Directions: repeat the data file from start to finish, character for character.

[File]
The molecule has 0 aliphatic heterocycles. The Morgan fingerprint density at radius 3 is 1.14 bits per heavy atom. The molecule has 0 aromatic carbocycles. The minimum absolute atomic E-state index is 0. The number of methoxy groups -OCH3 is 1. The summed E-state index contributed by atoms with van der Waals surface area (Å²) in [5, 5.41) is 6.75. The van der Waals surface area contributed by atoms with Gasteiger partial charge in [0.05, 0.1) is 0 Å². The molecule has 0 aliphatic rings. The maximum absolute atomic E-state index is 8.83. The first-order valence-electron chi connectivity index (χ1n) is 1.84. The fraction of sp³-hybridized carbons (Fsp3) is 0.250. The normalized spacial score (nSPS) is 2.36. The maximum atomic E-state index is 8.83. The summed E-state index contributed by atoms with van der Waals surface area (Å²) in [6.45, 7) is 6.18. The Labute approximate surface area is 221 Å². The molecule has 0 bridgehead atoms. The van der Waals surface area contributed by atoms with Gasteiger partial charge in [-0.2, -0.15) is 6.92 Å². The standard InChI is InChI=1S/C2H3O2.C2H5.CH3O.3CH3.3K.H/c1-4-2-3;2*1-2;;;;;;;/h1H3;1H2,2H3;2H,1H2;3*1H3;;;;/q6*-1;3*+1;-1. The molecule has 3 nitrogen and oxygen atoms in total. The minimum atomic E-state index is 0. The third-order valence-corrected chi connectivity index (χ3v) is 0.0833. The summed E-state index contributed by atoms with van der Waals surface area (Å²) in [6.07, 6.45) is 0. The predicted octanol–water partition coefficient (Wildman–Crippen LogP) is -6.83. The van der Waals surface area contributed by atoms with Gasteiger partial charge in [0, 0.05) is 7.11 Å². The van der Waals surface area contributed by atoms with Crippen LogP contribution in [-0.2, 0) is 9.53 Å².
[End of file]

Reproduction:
The molecule has 0 aliphatic heterocycles. The Morgan fingerprint density at radius 3 is 1.14 bits per heavy atom. The molecule has 0 aromatic carbocycles. The minimum absolute atomic E-state index is 0. The number of methoxy groups -OCH3 is 1. The summed E-state index contributed by atoms with van der Waals surface area (Å²) in [5, 5.41) is 6.75. The van der Waals surface area contributed by atoms with Gasteiger partial charge in [0.05, 0.1) is 0 Å². The molecule has 0 aliphatic rings. The maximum absolute atomic E-state index is 8.83. The first-order valence-electron chi connectivity index (χ1n) is 1.84. The fraction of sp³-hybridized carbons (Fsp3) is 0.250. The normalized spacial score (nSPS) is 2.36. The maximum atomic E-state index is 8.83. The summed E-state index contributed by atoms with van der Waals surface area (Å²) in [6.45, 7) is 6.18. The Labute approximate surface area is 221 Å². The molecule has 0 bridgehead atoms. The van der Waals surface area contributed by atoms with Gasteiger partial charge in [-0.2, -0.15) is 6.92 Å². The standard InChI is InChI=1S/C2H3O2.C2H5.CH3O.3CH3.3K.H/c1-4-2-3;2*1-2;;;;;;;/h1H3;1H2,2H3;2H,1H2;3*1H3;;;;/q6*-1;3*+1;-1. The molecule has 3 nitrogen and oxygen atoms in total. The minimum atomic E-state index is 0. The third-order valence-corrected chi connectivity index (χ3v) is 0.0833. The summed E-state index contributed by atoms with van der Waals surface area (Å²) in [6.07, 6.45) is 0. The predicted octanol–water partition coefficient (Wildman–Crippen LogP) is -6.83. The van der Waals surface area contributed by atoms with Gasteiger partial charge in [0, 0.05) is 7.11 Å². The van der Waals surface area contributed by atoms with Crippen LogP contribution in [-0.2, 0) is 9.53 Å².